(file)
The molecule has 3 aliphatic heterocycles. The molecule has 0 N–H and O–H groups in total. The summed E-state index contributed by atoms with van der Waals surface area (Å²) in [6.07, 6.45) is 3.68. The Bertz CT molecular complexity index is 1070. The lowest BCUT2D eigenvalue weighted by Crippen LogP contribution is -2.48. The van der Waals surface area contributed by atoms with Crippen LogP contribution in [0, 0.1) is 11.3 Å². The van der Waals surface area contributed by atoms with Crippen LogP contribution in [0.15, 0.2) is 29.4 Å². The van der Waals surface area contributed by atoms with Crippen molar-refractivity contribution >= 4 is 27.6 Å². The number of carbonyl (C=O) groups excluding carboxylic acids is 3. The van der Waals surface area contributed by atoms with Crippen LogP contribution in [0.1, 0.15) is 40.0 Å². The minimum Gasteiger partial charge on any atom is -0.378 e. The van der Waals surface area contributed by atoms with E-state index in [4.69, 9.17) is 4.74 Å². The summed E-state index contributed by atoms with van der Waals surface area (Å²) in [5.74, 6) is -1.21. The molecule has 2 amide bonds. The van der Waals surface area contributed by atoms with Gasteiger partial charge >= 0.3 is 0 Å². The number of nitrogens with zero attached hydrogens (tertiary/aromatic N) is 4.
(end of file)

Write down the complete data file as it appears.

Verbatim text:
The molecule has 3 aliphatic heterocycles. The molecule has 0 N–H and O–H groups in total. The summed E-state index contributed by atoms with van der Waals surface area (Å²) in [6.07, 6.45) is 3.68. The Bertz CT molecular complexity index is 1070. The lowest BCUT2D eigenvalue weighted by Crippen LogP contribution is -2.48. The van der Waals surface area contributed by atoms with Crippen LogP contribution in [0, 0.1) is 11.3 Å². The van der Waals surface area contributed by atoms with Crippen LogP contribution in [0.15, 0.2) is 29.4 Å². The van der Waals surface area contributed by atoms with Crippen molar-refractivity contribution >= 4 is 27.6 Å². The number of carbonyl (C=O) groups excluding carboxylic acids is 3. The van der Waals surface area contributed by atoms with Crippen LogP contribution in [0.1, 0.15) is 40.0 Å². The minimum Gasteiger partial charge on any atom is -0.378 e. The van der Waals surface area contributed by atoms with E-state index in [4.69, 9.17) is 4.74 Å². The summed E-state index contributed by atoms with van der Waals surface area (Å²) in [5.74, 6) is -1.21. The molecule has 2 amide bonds. The van der Waals surface area contributed by atoms with Gasteiger partial charge >= 0.3 is 0 Å². The number of nitrogens with zero attached hydrogens (tertiary/aromatic N) is 4.